My Golf trainer had a piece of simple advice to give me when I started training under him. Improve your gripping techniques and postures to excel in sports. At that, I had no idea about the sport other than a few men and women walking on the field with raised clubs, search g for something. Later I realized they were looking for the lost ball they had hit. Learning the different types of grip took time for me. I was a slow learner but once I got things in my brain, they stayed there. So, I was confident about learning golf at the Princeton valley within one or two years.
My trainer told me about the leading and trailing hand for the grip. Since I am a right-hander, the leading hand was left and the trailing hand was right. I wondered why he is saying the opposite way. He asked me to keep the left hand at the top and right hand below it while gripping. I had to keep the little finger of my right hand between the index and middle finger of the left hand. I also had to fit in the left-hand thumb into the lifeline of the right hand.
The grip made me feel as though the club would slip away from my grip, as I was wearing the gloves on my left hand. Anyway, I took the first aim and shot. The ball rose up like a rocket and fell on the head. The coach said nothing. He moved away silently, leaving me to practice using the trial and error methods. It took me the next three weeks to practically play the shots using the grip.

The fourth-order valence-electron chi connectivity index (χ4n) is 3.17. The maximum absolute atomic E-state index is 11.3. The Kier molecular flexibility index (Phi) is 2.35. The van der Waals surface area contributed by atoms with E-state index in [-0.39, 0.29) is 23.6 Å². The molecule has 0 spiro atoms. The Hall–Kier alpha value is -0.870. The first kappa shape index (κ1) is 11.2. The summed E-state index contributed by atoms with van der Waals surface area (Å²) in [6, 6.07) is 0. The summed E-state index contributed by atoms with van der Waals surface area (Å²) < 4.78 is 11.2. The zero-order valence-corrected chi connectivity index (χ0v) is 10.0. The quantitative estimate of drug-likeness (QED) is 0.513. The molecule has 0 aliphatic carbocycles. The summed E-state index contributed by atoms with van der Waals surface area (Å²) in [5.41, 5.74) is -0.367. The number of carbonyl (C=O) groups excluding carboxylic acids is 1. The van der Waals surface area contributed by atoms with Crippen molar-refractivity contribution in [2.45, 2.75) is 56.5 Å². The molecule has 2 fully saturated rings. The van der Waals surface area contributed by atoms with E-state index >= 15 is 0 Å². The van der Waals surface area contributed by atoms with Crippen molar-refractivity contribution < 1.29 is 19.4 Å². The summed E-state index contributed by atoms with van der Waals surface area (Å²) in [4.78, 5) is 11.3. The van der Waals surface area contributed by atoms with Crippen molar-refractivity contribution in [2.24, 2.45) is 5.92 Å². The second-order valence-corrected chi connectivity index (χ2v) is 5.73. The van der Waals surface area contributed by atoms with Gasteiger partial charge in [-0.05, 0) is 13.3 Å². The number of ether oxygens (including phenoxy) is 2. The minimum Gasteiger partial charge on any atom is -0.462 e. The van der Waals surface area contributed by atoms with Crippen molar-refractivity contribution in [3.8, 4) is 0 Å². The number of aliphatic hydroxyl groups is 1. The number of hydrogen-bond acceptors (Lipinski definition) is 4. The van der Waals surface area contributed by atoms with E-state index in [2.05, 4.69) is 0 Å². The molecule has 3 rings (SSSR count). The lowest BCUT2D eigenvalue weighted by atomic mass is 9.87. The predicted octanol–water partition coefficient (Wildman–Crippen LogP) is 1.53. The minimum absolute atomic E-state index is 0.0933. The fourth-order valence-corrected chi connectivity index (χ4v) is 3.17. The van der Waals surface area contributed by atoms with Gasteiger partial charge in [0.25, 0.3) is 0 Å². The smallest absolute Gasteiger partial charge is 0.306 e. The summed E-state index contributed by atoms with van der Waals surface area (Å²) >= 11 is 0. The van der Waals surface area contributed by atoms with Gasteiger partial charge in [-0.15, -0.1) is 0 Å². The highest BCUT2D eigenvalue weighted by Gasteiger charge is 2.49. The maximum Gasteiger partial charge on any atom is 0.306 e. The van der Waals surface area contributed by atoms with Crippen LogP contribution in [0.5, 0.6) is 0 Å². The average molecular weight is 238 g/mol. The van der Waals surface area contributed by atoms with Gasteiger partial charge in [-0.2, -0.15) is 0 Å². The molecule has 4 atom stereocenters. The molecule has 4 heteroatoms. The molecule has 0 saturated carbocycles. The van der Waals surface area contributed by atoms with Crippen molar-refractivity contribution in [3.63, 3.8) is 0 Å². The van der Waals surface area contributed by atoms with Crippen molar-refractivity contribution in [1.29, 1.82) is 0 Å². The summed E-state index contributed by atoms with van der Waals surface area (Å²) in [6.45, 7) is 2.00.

The grip has been my favorite due to its simplicity and easiness. I got used to it faster than my own expectations. I started hitting the ball with all my strength after learning to contact it at the right spot. My trainer watched me with amusement as I put all my efforts into that one grip.
Overlap and putting are the other two main types of grips I have learnt so far. I have learnt the importance of forming a V shape between the thumb and index finger of the left hand while gripping. It gives me the right hold with optimum tightness. It also gives me the flexibility to follow through my hands after the shot.
I was able to get the right technical expertise, only after consistent training and practicing. Sometimes my coach used to be with me from the first minute to the last minute during practice. Then he let me practice alone. Of course, I made several mistakes. I was able to identify the mistakes once I focused on the gripping methods. The process of correcting a mistake takes patience and persistence.
Most of the mistakes seem to start with the wrong grips. It could also affect postures negatively. Once my grip and posture became right, my progress was much faster than before.